Category Archives: Jobs
Sure it may not be a requirement for most jobs today, but anything that makes it’s easier for the hiring manager to see your resume is going to help. Not to mention mobile is the way the world is heading.
“A lot of people tend to use their phone to review new applicants,” says Jesse Siegal, senior managing director – temporary staffing at The Execu|Search Group. “Getting your resume mobile friendly is only going to help and give you little more of a competitive edge in a pretty tight market.”
Getting your resume mobile ready doesn’t mean a complete redo, but it does mean you want to make sure the layout and content keeps mobile readers engaged. From choosing the right font to making it easy to read, here’s how to get your resume ready for the mobile wave of job hunting.
1. Keep it simple
Unless you work in a creative field where your resume is an extension of your portfolio, the best way to ensure your resume can be read regardless of the device is to keep it simple. “Avoid anything that is overly complicated like columns,” says Pamela Skillings, co-founder of job coaching firm Skillful Communications. “No colors and no crazy formatting. It might get garbled.”
Since most people will be looking at their mobile screen vertically and scrolling down you also want to make sure it fits in the pane of the phone or mobile device, says Siegal. The font should also be something basic like Arial, he says, noting you can differentiate sections of the resume with a smaller font instead of bolding items. “You want to make it a little more compact and laid out and a little easier on the eye,” says Siegal.
2. Be concise and to the point
Recruiters and hiring managers are often operating under a tight deadline and don’t have time to read a resume that drones on and on. On a mobile phone, people typically have even less patience, which is why brevity is your best friend. “Minimize scrolling and cater to short attention spans by ensuring that you get your point across with the least amount of words possible,” says Jesse Wright, vice president of recruiting and delivery at Adecco Engineering and Technology. “Ideally, your resume should be able to be captured in a single screen shot.”
Experts says to include all of the information about your career, accomplishments and achievements that pertain to the job opportunity up top and leave the less important things at the bottom. When someone opens a resume on a mobile phone what they see first is “make or break it” for the job candidate, says Skillings. You want to make sure you are optimizing that piece of mobile real estate by having the most relevant and interesting information right at the top, she says. “The biggest thing is making sure you are grabbing them with what is immediately visible,” says Skillings.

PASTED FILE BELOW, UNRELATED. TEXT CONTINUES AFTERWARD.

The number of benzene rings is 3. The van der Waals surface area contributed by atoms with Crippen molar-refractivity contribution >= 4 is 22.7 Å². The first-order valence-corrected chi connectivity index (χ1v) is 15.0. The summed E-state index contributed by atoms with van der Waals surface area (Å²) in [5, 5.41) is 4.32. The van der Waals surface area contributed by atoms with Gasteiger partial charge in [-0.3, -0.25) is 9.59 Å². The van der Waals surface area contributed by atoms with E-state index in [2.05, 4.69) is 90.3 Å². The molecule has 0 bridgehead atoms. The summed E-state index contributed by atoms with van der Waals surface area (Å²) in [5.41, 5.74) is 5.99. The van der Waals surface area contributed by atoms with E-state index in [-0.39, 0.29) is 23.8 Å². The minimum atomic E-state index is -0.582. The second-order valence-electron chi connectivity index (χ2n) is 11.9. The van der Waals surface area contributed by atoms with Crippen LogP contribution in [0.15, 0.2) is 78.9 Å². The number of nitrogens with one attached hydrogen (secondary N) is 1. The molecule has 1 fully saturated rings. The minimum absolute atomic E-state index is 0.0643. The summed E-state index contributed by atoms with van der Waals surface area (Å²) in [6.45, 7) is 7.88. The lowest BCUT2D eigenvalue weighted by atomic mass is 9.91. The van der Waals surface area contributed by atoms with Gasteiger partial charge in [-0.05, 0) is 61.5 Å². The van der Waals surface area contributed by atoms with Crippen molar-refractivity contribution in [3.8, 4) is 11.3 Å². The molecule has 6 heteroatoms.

3. Take advantage of hyperlinks
Standing out is pointless if you make it hard for the recruiter or hiring manager to contact you. An easy way to prevent that from happening is to have hyperlinks to your phone number and email. Ideally you want the recruiter to be able to call you directly from your resume, says Wright. If you use social media as part of your job search, then Wright says to provide hyperlinks to those as well. After all scores of people have the leading social media apps installed on their mobile devices and in one click can be checking you out on LinkedIn.
4. Test your mobile resume before sending it out
Anything can go wrong with technology, and the last thing you want to happen is a problem with your resume whether it’s reading it or opening up the attachment. That is why career experts says it’s extremely important to test your resume on as many mobile devices as you can including an iPhone, iPad, and Android based phones. Wright says it’s a good idea to use the latest version of Microsoft Office because some new smartphones and tablets don’t support legacy versions of Microsoft. Another option says Adecco’s Wright is to save your resume in the PDF format, which provides easy mobile viewing. “You don’t want to make assumptions,” adds Skilling. “Testing it is important.”
Source: Glassdoor Blog
“So as part of our recruiting process we don’t negotiate with candidates,” she said. “We come up with an offer that we think is fair. If you want more equity, we’ll let you swap a little bit of your cash salary for equity, but we aren’t going to reward people who are better negotiators with more compensation.”